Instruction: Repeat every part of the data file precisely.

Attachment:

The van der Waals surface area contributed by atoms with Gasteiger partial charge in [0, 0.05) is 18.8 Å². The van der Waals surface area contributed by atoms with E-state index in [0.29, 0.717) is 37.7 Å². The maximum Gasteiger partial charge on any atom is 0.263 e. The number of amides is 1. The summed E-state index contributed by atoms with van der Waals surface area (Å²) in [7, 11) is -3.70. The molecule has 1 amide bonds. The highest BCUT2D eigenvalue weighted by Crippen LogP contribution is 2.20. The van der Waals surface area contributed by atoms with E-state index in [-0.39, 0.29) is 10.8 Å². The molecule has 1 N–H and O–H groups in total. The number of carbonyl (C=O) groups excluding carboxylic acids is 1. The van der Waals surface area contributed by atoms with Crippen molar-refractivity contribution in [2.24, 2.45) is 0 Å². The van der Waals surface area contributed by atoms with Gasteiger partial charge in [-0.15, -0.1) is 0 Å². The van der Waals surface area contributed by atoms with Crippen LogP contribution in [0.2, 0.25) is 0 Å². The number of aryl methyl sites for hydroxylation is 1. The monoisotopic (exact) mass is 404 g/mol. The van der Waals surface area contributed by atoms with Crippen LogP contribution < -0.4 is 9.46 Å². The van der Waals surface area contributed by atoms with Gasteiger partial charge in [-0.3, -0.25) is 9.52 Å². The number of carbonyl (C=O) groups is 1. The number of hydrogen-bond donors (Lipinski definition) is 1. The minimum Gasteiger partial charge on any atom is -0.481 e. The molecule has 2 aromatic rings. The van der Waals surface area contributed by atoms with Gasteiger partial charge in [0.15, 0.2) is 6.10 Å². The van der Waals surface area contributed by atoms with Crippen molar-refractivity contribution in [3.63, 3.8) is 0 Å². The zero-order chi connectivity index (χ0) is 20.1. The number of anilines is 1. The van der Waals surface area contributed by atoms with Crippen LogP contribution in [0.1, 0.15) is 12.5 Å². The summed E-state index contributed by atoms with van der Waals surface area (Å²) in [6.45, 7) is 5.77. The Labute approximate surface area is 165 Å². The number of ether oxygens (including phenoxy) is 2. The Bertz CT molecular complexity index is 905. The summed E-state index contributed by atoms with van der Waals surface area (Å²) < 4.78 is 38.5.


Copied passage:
The van der Waals surface area contributed by atoms with Gasteiger partial charge in [0, 0.05) is 18.8 Å². The van der Waals surface area contributed by atoms with E-state index in [0.29, 0.717) is 37.7 Å². The maximum Gasteiger partial charge on any atom is 0.263 e. The number of amides is 1. The summed E-state index contributed by atoms with van der Waals surface area (Å²) in [7, 11) is -3.70. The molecule has 1 amide bonds. The highest BCUT2D eigenvalue weighted by Crippen LogP contribution is 2.20. The van der Waals surface area contributed by atoms with E-state index in [-0.39, 0.29) is 10.8 Å². The molecule has 1 N–H and O–H groups in total. The number of carbonyl (C=O) groups excluding carboxylic acids is 1. The van der Waals surface area contributed by atoms with Crippen molar-refractivity contribution in [2.24, 2.45) is 0 Å². The van der Waals surface area contributed by atoms with Gasteiger partial charge in [-0.15, -0.1) is 0 Å². The van der Waals surface area contributed by atoms with Crippen LogP contribution in [0.2, 0.25) is 0 Å². The number of aryl methyl sites for hydroxylation is 1. The monoisotopic (exact) mass is 404 g/mol. The van der Waals surface area contributed by atoms with Crippen LogP contribution < -0.4 is 9.46 Å². The van der Waals surface area contributed by atoms with Gasteiger partial charge in [-0.3, -0.25) is 9.52 Å². The number of carbonyl (C=O) groups is 1. The number of hydrogen-bond donors (Lipinski definition) is 1. The minimum Gasteiger partial charge on any atom is -0.481 e. The molecule has 2 aromatic rings. The van der Waals surface area contributed by atoms with Gasteiger partial charge in [0.15, 0.2) is 6.10 Å². The van der Waals surface area contributed by atoms with Crippen molar-refractivity contribution in [3.63, 3.8) is 0 Å². The zero-order chi connectivity index (χ0) is 20.1. The number of anilines is 1. The van der Waals surface area contributed by atoms with Crippen LogP contribution in [0.1, 0.15) is 12.5 Å². The summed E-state index contributed by atoms with van der Waals surface area (Å²) in [6.45, 7) is 5.77. The Labute approximate surface area is 165 Å². The number of ether oxygens (including phenoxy) is 2. The Bertz CT molecular complexity index is 905. The summed E-state index contributed by atoms with van der Waals surface area (Å²) < 4.78 is 38.5.